The Next Information Revolution - How Open Access will Transform Scholarly Communications

Prosser, David C. . The Next Information Revolution - How Open Access will Transform Scholarly Communications., 2005 In: International Yearbook of Library and Information Management 2004-2005: Scholarly Publishing in an Electronic Era. Facet Publishing, pp. 99-117. [Book chapter]


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English abstract

Complaints about spiralling serials costs, lack of service from large commercial publishers, and the inability to meet the information needs of researchers are not new. Over the past few years, however, we have begun to see new models develop that better serve the information needs academics as both authors and readers. The internet is now being used in ways other than just to provide electronic facsimiles of print journals accessed using the traditional subscription models. Authors can now ‘self-archive’ their own work making it available to millions and new open access journals extend this by providing a peer-review service to ensure quality control. SPARC and SPARC Europe play a prominent role in the new scholarly communication landscape as they encourage the progress of open access while working closely with scholars and scientists, who must recognize the benefits of change within academe in order for such progress to occur.

Item type: Book chapter
Keywords: Open access, repositories
Subjects: H. Information sources, supports, channels. > HN. e-journals.
H. Information sources, supports, channels. > HS. Repositories.
Depositing user: David C Prosser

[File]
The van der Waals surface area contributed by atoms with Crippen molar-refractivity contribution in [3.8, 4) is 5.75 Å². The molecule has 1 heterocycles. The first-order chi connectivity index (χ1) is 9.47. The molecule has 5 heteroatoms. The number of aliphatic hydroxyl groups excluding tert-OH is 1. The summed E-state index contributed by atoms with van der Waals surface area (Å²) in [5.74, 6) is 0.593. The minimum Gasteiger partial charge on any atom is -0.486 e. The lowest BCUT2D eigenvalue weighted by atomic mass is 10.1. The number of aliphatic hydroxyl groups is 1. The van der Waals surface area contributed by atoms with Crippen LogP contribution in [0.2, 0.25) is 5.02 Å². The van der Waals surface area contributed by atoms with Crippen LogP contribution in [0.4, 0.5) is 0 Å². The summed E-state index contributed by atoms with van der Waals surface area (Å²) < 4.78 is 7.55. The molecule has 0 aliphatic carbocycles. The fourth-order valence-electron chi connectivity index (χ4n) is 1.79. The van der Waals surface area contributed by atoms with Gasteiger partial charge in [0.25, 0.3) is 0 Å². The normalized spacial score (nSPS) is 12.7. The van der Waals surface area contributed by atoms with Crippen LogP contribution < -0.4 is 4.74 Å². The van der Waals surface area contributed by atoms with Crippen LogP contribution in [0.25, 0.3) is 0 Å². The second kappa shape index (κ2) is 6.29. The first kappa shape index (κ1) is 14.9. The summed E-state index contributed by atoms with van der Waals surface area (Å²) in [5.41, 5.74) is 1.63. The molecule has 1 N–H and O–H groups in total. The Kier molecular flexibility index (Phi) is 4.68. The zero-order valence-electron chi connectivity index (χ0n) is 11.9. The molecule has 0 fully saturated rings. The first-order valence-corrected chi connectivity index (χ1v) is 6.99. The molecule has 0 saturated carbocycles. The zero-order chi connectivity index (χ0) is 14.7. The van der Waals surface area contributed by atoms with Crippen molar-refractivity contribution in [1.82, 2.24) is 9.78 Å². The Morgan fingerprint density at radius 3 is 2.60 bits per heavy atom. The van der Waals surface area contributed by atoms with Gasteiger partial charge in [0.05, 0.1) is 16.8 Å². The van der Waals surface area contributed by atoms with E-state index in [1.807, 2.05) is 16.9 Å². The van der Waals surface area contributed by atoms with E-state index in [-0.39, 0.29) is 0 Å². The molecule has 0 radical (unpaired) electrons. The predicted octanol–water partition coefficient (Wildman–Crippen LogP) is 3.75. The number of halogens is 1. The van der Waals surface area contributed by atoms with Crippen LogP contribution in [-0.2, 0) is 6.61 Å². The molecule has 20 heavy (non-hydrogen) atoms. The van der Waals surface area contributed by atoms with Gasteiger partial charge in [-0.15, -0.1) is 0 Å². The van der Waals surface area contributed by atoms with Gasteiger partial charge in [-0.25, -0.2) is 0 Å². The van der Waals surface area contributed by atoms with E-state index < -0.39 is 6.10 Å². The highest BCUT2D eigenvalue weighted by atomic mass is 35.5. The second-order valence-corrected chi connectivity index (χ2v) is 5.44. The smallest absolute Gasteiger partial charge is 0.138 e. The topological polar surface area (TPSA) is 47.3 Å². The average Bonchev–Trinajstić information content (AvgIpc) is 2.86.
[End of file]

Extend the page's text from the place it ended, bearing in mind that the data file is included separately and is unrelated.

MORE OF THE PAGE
Date deposited: 30 May 2005
Last modified: 02 Oct 2014 12:01


A collection of papers on this topic can be found at

Peter Suber (2003) “Removing the Barriers to Research: An Introduction to Open Access for Librarians”

Report of the Research Support Libraries Group, 2003,

Roosendaal, Hans E. and Peter A. Th. M. Geurts (1998). “Forces and functions in scientific communication: an analysis of their interplay.” CRISP 97

Crow, R. (2002). “The Case for Institutional Repositories: A SPARC Position Paper.”

For details of institutional repository technical specifications see the Open Archive Initiative,

An excellent expansion of the benefits of open access is given in Suber’s paper, ref. 3 above.

See the Crow and Goldstein ‘Guides to business planning for open access journals’

Details of the various Institutional Repository software can be found at: GNU Eprints -, DSpace -, CDSWare -, Arno -

SHERPA -, DARE -, Australian initiative -

Prosser, D.C. (2003). “From Here to There: A Proposed Mechanism for Transforming Journals from Closed to Open Access”. Learned Publishing, Vol. 16, pp. 163-166 (An earlier version is available at:

Oxford University Press -, Company of Biologists -, American Physiological Society -

The announcement of the inquiry can be found at, while transcripts of the oral sessions are at

See, for example, Create Change (


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